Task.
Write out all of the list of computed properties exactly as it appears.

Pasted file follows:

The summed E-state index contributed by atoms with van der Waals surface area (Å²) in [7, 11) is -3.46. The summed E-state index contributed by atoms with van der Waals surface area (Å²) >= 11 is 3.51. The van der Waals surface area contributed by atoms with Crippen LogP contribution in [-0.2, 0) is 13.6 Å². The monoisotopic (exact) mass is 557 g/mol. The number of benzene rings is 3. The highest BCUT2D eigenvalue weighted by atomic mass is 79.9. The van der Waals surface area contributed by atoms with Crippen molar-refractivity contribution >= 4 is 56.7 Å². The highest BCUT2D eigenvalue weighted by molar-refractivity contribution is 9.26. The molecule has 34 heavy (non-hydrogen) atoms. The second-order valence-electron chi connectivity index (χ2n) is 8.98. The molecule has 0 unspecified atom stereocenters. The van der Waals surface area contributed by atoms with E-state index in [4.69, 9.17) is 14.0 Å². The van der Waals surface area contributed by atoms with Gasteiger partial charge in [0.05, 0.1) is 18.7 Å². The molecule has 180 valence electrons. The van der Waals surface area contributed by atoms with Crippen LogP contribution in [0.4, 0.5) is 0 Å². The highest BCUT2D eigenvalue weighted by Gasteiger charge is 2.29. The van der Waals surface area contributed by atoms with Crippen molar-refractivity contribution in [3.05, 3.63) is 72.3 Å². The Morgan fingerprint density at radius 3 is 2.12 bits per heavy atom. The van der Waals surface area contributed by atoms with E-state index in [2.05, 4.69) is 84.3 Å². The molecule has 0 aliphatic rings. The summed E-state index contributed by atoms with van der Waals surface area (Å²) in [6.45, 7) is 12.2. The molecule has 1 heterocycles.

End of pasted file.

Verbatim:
The summed E-state index contributed by atoms with van der Waals surface area (Å²) in [7, 11) is -3.46. The summed E-state index contributed by atoms with van der Waals surface area (Å²) >= 11 is 3.51. The van der Waals surface area contributed by atoms with Crippen LogP contribution in [-0.2, 0) is 13.6 Å². The monoisotopic (exact) mass is 557 g/mol. The number of benzene rings is 3. The highest BCUT2D eigenvalue weighted by atomic mass is 79.9. The van der Waals surface area contributed by atoms with Crippen molar-refractivity contribution >= 4 is 56.7 Å². The highest BCUT2D eigenvalue weighted by molar-refractivity contribution is 9.26. The molecule has 34 heavy (non-hydrogen) atoms. The second-order valence-electron chi connectivity index (χ2n) is 8.98. The molecule has 0 unspecified atom stereocenters. The van der Waals surface area contributed by atoms with E-state index in [4.69, 9.17) is 14.0 Å². The van der Waals surface area contributed by atoms with Gasteiger partial charge in [0.05, 0.1) is 18.7 Å². The molecule has 180 valence electrons. The van der Waals surface area contributed by atoms with Crippen LogP contribution in [0.4, 0.5) is 0 Å². The highest BCUT2D eigenvalue weighted by Gasteiger charge is 2.29. The van der Waals surface area contributed by atoms with Crippen molar-refractivity contribution in [3.05, 3.63) is 72.3 Å². The Morgan fingerprint density at radius 3 is 2.12 bits per heavy atom. The van der Waals surface area contributed by atoms with E-state index in [2.05, 4.69) is 84.3 Å². The molecule has 0 aliphatic rings. The summed E-state index contributed by atoms with van der Waals surface area (Å²) in [6.45, 7) is 12.2. The molecule has 1 heterocycles.